Jazz Bakery

To Entertain:

 Sure, every neighborhood has its fair share of nightlife and daylife, but the ones worth mentioning give a fun twist on the classics. What’s better than an evening of jazz and wine, history and art?

Bottlerock

Always wished you knew what the wine tasted like before committing to an entire bottle? Bottlerock creates a solution for this by offering small appetizer plates to go with the samples. In fact, Bottlerock’s solution is a hip night joint and great date place with wines by the glass, artisan cheese and charcuterie platters, olives, smoked salmon and caviar, and chocolates. It’s like being at a brasserie in Paris with all the people watching you can soak in, and none of the smoke. And if you like the wine enough, you can always buy a bottle to take with you.

Jazz Bakery

It’s one of Culver City’s institutions, and the reason people came to Culver City for the past 11 years. The Jazz Bakery features many prominent musicians from around the country and the world, and currently fits in nicely with the up-and-coming surroundings. The non-profit jazz venue is designed to draw local interest in jazz, not for the booze and food associated with it, so there’s no two-drink minimum at this joint.

Culver Hotel

Though the landmark first put Culver City on the map separate from Sony Pictures (like Disneyland and Anaheim), it wasn’t without the help of dozens of munchkins and other Wizard of Oz cast members who lived there during the making of the movie. In fact, the old hotel, now a historic landmark designated by Culver City, pays tribute to its old guests through window displays and antiques in each room. Other famous stars, including Clark Gable, John Wayne, and Joan Crawford, spent many a night there during filming back in the day. (The Lindsay Lohans of yesterday, sans off-screen drama). The building itself is a fairly elegant and classic piece of architecture that is often not found in L.A.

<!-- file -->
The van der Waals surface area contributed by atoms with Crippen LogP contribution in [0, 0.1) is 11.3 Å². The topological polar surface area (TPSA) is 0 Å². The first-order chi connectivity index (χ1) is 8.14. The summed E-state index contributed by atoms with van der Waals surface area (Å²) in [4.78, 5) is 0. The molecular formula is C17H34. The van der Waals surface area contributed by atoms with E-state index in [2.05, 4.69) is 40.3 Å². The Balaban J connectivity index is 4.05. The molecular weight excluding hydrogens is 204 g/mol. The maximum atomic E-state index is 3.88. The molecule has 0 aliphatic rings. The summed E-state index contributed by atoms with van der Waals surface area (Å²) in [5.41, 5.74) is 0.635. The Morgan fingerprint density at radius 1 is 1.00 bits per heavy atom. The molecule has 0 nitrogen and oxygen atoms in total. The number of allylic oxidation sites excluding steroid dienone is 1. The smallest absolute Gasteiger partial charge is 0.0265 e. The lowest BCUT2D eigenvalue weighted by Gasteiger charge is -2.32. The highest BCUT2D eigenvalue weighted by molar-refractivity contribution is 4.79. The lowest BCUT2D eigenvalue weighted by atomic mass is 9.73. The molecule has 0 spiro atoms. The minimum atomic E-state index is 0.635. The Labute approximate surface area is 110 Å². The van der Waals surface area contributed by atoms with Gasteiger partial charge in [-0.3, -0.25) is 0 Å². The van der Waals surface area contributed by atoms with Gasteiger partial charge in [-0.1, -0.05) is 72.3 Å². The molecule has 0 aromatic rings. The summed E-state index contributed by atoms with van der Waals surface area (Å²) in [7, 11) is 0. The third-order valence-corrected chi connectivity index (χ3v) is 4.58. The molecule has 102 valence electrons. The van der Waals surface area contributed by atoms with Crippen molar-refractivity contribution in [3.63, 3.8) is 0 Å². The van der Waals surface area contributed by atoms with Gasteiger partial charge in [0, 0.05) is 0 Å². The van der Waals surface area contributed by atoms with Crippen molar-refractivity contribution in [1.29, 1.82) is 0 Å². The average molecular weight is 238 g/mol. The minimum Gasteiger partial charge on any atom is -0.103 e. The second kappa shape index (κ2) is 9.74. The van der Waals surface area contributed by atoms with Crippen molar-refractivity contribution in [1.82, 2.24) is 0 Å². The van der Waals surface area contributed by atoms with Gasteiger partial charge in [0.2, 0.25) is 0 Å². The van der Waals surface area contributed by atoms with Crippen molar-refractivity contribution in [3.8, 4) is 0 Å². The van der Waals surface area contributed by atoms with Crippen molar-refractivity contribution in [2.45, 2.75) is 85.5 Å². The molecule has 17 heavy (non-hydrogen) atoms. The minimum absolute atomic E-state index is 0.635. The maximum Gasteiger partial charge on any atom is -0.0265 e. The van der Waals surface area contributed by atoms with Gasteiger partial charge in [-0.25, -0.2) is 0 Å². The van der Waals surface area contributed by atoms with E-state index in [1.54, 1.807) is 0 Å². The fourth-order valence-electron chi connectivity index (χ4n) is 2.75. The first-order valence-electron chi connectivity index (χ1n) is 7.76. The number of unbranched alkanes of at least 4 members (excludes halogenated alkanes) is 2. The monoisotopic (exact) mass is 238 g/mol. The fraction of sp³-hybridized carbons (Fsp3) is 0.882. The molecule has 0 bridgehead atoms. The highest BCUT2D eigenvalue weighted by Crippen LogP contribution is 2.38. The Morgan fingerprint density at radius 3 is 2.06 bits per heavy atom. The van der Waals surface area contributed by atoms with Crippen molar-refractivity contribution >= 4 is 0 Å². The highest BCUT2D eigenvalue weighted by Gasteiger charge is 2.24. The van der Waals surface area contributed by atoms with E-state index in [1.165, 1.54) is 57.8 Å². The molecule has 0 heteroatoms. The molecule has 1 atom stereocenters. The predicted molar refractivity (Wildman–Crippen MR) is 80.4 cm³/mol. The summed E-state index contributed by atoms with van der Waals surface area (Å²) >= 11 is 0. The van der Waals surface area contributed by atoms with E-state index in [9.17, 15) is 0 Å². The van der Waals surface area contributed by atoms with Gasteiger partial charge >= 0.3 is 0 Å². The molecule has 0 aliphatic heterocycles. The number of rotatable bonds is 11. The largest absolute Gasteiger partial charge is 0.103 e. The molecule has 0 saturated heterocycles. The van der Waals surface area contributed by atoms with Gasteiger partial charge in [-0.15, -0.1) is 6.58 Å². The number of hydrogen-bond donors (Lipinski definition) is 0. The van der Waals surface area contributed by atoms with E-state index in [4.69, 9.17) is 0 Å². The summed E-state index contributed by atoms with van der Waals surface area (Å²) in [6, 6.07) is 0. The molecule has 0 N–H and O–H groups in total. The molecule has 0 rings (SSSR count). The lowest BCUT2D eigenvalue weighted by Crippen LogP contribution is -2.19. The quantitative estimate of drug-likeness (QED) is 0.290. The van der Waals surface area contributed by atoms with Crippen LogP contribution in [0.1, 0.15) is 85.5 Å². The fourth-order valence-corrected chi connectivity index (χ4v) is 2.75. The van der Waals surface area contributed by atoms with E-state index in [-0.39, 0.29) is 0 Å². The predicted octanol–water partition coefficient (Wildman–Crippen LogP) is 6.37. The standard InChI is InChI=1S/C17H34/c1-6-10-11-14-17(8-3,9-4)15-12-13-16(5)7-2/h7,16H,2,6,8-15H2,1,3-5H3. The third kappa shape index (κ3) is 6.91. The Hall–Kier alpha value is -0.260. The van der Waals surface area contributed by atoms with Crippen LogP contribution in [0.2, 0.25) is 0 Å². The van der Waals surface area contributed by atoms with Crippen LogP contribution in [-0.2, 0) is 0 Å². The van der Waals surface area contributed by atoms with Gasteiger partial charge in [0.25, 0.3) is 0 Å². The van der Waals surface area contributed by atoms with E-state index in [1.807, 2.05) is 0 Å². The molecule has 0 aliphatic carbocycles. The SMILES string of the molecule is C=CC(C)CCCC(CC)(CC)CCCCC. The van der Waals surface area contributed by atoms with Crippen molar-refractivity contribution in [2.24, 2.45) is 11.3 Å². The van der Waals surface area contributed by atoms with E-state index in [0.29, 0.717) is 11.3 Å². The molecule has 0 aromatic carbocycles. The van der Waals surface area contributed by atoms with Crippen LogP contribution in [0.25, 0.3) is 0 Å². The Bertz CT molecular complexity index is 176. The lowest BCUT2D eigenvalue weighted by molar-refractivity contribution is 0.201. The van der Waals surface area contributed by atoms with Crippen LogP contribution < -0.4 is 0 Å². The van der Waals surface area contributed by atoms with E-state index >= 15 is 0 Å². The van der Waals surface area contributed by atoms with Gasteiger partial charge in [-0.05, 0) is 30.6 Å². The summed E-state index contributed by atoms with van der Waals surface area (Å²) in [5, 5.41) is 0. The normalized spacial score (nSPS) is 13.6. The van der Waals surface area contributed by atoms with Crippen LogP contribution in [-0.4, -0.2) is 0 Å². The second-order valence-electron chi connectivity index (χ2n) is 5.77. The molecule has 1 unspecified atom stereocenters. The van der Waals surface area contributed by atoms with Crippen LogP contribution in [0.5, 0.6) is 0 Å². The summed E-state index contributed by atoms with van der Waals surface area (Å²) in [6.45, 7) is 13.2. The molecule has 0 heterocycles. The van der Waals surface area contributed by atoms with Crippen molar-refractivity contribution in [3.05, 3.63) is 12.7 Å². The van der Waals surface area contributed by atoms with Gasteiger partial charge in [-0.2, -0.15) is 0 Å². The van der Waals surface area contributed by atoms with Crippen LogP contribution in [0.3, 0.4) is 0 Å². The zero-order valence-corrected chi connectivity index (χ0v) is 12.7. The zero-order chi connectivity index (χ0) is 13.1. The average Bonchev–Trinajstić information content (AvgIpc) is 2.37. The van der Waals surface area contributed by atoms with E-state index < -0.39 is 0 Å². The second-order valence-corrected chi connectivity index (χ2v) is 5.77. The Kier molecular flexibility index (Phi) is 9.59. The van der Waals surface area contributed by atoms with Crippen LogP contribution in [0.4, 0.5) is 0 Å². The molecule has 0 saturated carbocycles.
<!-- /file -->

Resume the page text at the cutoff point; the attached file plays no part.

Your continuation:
The Lion's Fountain

Fountain

Paying tribute to the landmark hotel and the Wizard of Oz, the Lion’s Fountain sprays 40 pop jets from the ground around the Lion, who frolics with the kids in swimsuits. Benches situated around the water feature lets locals while away an afternoon in Town Plaza, reading the newspaper and watching the water spray in intermittent patterns.

To Shop:

Culver has somewhat turned itself into a furniture district, specifically, the Helms Furniture District. For some reason Culver City hangs on to the history of this once thriving bread business, now turned into furniture row. With baguettes and bread trucks themed throughout the area, surprisingly not-as-expensive-as-believed designer furniture is sold to the now wealthier residents of the city and beyond. It’s another reason outsiders venture to Culver City. There’s even wine tastings offered through LearnAboutWine at H.D. Buttercup, where tasters can sit on furniture displays and sip wine as if in their own living rooms. The “mart” is a self-described “manutailer” which designs and sells its collections. The choices of furniture and home décor range from modern to rustic to tacky. Even if you’re not in the market for a new console, it’s a fun and very large place to browse. The Rug Warehouse sells nothing much more than rugs and rug accessories; the selection is enormous.


Listings associated with this Feature:

BottleRock The Jazz Bakery
Culver Hotel La Dijonaise
H.D. Buttercup